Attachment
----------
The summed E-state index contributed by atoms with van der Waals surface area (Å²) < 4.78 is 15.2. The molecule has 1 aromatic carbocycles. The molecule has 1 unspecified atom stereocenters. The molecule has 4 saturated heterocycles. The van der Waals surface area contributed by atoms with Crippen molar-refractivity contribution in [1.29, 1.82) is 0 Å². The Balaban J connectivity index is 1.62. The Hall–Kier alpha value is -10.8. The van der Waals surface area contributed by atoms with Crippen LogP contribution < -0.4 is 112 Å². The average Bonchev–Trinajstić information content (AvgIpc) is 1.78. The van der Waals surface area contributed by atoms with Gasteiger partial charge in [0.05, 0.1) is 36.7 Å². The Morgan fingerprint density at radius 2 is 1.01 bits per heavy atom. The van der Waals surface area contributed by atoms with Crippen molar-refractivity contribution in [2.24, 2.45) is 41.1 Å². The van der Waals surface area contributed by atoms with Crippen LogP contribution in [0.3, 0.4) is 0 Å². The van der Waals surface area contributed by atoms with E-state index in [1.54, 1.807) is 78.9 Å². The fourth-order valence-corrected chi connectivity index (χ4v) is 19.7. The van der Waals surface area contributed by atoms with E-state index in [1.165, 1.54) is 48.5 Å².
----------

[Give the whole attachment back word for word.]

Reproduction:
The summed E-state index contributed by atoms with van der Waals surface area (Å²) < 4.78 is 15.2. The molecule has 1 aromatic carbocycles. The molecule has 1 unspecified atom stereocenters. The molecule has 4 saturated heterocycles. The van der Waals surface area contributed by atoms with Crippen molar-refractivity contribution in [1.29, 1.82) is 0 Å². The Balaban J connectivity index is 1.62. The Hall–Kier alpha value is -10.8. The van der Waals surface area contributed by atoms with Crippen LogP contribution < -0.4 is 112 Å². The average Bonchev–Trinajstić information content (AvgIpc) is 1.78. The van der Waals surface area contributed by atoms with Gasteiger partial charge in [0.05, 0.1) is 36.7 Å². The Morgan fingerprint density at radius 2 is 1.01 bits per heavy atom. The van der Waals surface area contributed by atoms with Crippen molar-refractivity contribution in [2.24, 2.45) is 41.1 Å². The van der Waals surface area contributed by atoms with Crippen LogP contribution in [0.3, 0.4) is 0 Å². The van der Waals surface area contributed by atoms with E-state index in [1.54, 1.807) is 78.9 Å². The fourth-order valence-corrected chi connectivity index (χ4v) is 19.7. The van der Waals surface area contributed by atoms with E-state index in [1.165, 1.54) is 48.5 Å².